and carries a 1988 copyright.  Good luck in finding a copy.
                                           Michael G. Marvin
                                            WASE radio
    --------------------[ archived by Spectropop ]--------------------
    Subject:     odds 'n' ends
    Received:    12/25/99 1:03 am
    From:        Jamie LePage,
    To:          Spectropop List,
    Hi all,
    Just a few odds 'n' ends...
    On December 14,  BMI announced the Top 100 Songs of
    the Century, listing the most played songs on American
    radio and television. At number #1 was "You've Lost That
    Lovin' Feelin'" (Phil Spector/Barry Mann/Cynthia Weil).
    The song, originally recorded by Phil Spector for the 
    Righteous Brothers, holds a record for eight million
    Other songs making the top of the list included "Never My
    Love", "Yesterday"; and "Stand By Me" with over seven
    million plays, and credited with six million spins were
    "Can't Take My Eyes Off Of You", "Sitting On the Dock Of
    the Bay", "Mrs. Robinson"; "Baby I Need Your Loving",
    "Rhythm Of The Rain"; and "Georgia On My Mind".
    Is anyone surprised the top ten songs of the 20th century 
    are all from the "spectropop" era?
    GEMA is the German copyright society (similar to MCPS and 
    PRS in Britain). Actually, "GEsellschaft fur Musikalische 
    Auffuhrungs- und mechanische Vervielfaltigungsrechte 
    (Society for Musical Performing Rights and Mechanical 
    Reproduction Rights)"!!! I have noticed GEMA printed on 
    the labels of many European discs, particularly German 
    Heavy Blinker Jason got a few answers about King/Goffin
    compilations, but I just wanted to throw in the fantastic
    Carole King Masterpiece Volumes 1, 02 , 03 on A-Side. These
    are mostly mastered from vinyl, but they are wonderful 
    For track listings, go to
    The A-Side discog is definitely worth checking out.
    Happy Holidays to all Spectropoppers!
    --------------------[ archived by Spectropop ]--------------------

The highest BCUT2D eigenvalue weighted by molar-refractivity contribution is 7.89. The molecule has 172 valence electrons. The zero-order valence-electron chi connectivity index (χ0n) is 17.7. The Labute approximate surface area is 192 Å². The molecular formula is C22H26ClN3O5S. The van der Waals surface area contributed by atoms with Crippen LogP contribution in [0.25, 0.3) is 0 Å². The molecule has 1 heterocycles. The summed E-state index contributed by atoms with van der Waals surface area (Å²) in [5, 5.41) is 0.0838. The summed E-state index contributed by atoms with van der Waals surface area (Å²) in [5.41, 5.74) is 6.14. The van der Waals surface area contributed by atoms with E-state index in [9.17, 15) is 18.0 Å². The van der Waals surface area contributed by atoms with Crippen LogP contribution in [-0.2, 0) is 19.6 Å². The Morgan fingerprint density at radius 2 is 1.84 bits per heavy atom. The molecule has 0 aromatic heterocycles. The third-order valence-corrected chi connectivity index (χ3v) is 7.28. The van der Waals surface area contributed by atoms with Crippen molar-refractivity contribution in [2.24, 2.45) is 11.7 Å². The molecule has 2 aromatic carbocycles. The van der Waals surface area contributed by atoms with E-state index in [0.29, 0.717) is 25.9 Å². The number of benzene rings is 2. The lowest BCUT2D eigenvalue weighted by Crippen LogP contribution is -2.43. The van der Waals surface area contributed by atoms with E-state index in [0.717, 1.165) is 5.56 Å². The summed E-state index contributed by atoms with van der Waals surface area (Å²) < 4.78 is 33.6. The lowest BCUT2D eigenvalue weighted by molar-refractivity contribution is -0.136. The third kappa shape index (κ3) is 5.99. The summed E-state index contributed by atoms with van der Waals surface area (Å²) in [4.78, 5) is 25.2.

Subject:     from Mitch Holder re: contracts
    Received:    12/25/99 1:03 am
    From:        Carol Kaye,
    To:          Spectropop List,
    >From Mitch Holder about our Musicians contracts:
    PS. Remember when contractors, for various reasons, would 
    maybe put someones name down for a date playing some other
    instrument. I don't remember the specific incidents, but 
    remember sometimes it would solve a problem about too many
    doubles for a player, stuff like that. The contractor would
    put one of the doubles down as a percussion instrument or 
    something, just to make it look more legit. I recall that 
    --------------------[ archived by Spectropop ]--------------------
    Subject:     From Russ Wapensky
    Received:    12/25/99 1:03 am
    From:        Carol Kaye,
    To:          Spectropop List,
    From Russ Wapensky, the noted Musicians Union contracts 
    researcher whose book will be out in 2000 (Greenwood 
    Press) about all of our credits:
    >(don't have access to my files at the moment). The person 
    >writing you is probably using the Pet Sounds Box for 
    >reference that I helped David Leaf with a few years back. 
    >Otherwise though, it was Hal on nearly everything else.
    Russ even called me on the telephone about this yesterday 
    from his vacation place and said he'd re-check everything 
    and mentioned the boxed set but even he is not that final 
    on these contracts....the Beach Boys contracts have some 
    flaws and misinformation in them which he's still doing 
    research on. 
    He did reiterate the fact that yes, he told me it was 
    always Hal except for a few early ones that Earl did on 
    the Beach Boys 60s record dates. We'll have the final 
    sayso on this soon, Russ doesn't speak with others about 
    If you want to check on the Terra launch that my daughter 
    Gwyn is a part of it's at:
    special thanks to a fan of mine. 
    Many people are interested in this very important but 
    low-profile environmental mission some of whom studied out
    of the "Gwyn bass books" I put out years ago, like the 
    wonderful Alf Clausen, composer of the Simpsons TV show 
    whom I had the pleasure of teaching bass to about 1969-70,
    he knows Gwyn, is proud of her too.....the "bass" 
    Others who bought my books include Christian McBride, John
    Paul Jones, Mo Foster, Nathan East, other big USA basses 
    and even Sting studied out of them too....they all know 
    who "Gwyn" is, a small world as they say. 
    Carol Kaye 
    --------------------[ archived by Spectropop ]--------------------
    Subject:     Re: Against the law to post contracts
    Received:    12/25/99 1:03 am
    From:        Brad Elliott,
    To:          Spectropop List,
    Carol Kaye wrote:
    > FYI Brad Elliott, it's against the law to post any of our
    > Musicians' Union contracts, or at least our Union
    > threatened a lawsuit against someone who recently tried to
    > do that, SSN's or not you shouldn't be putting any
    > contract on the url.
    I appreciate your sensitivity, but I really doubt it's 
    illegal to post something like that unless it were an invasion
    of privacy in some way (which it certainly would be if the